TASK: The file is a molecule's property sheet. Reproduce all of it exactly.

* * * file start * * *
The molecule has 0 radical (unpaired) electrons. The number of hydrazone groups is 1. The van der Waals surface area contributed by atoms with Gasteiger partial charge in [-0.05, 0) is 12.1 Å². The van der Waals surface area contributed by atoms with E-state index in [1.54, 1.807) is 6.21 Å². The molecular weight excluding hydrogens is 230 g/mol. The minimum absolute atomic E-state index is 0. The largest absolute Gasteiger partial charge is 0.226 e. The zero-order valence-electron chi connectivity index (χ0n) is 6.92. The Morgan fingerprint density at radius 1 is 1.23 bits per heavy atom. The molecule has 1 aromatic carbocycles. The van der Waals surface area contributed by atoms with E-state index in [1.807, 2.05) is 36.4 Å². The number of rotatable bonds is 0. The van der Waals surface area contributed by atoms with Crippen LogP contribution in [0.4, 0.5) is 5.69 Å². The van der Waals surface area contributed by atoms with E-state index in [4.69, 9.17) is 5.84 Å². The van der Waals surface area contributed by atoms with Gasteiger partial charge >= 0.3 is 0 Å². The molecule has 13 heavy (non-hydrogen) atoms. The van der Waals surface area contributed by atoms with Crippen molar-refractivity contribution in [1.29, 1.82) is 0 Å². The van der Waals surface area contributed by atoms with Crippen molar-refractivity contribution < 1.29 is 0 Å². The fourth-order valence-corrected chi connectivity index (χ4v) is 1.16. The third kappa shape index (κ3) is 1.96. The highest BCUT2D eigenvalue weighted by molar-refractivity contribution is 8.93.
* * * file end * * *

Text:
The molecule has 0 radical (unpaired) electrons. The number of hydrazone groups is 1. The van der Waals surface area contributed by atoms with Gasteiger partial charge in [-0.05, 0) is 12.1 Å². The van der Waals surface area contributed by atoms with E-state index in [1.54, 1.807) is 6.21 Å². The molecular weight excluding hydrogens is 230 g/mol. The minimum absolute atomic E-state index is 0. The largest absolute Gasteiger partial charge is 0.226 e. The zero-order valence-electron chi connectivity index (χ0n) is 6.92. The Morgan fingerprint density at radius 1 is 1.23 bits per heavy atom. The molecule has 1 aromatic carbocycles. The van der Waals surface area contributed by atoms with E-state index in [1.807, 2.05) is 36.4 Å². The number of rotatable bonds is 0. The van der Waals surface area contributed by atoms with Crippen LogP contribution in [0.4, 0.5) is 5.69 Å². The van der Waals surface area contributed by atoms with E-state index in [4.69, 9.17) is 5.84 Å². The van der Waals surface area contributed by atoms with Gasteiger partial charge >= 0.3 is 0 Å². The molecule has 13 heavy (non-hydrogen) atoms. The van der Waals surface area contributed by atoms with Crippen molar-refractivity contribution in [1.29, 1.82) is 0 Å². The van der Waals surface area contributed by atoms with Crippen molar-refractivity contribution < 1.29 is 0 Å². The fourth-order valence-corrected chi connectivity index (χ4v) is 1.16. The third kappa shape index (κ3) is 1.96. The highest BCUT2D eigenvalue weighted by molar-refractivity contribution is 8.93.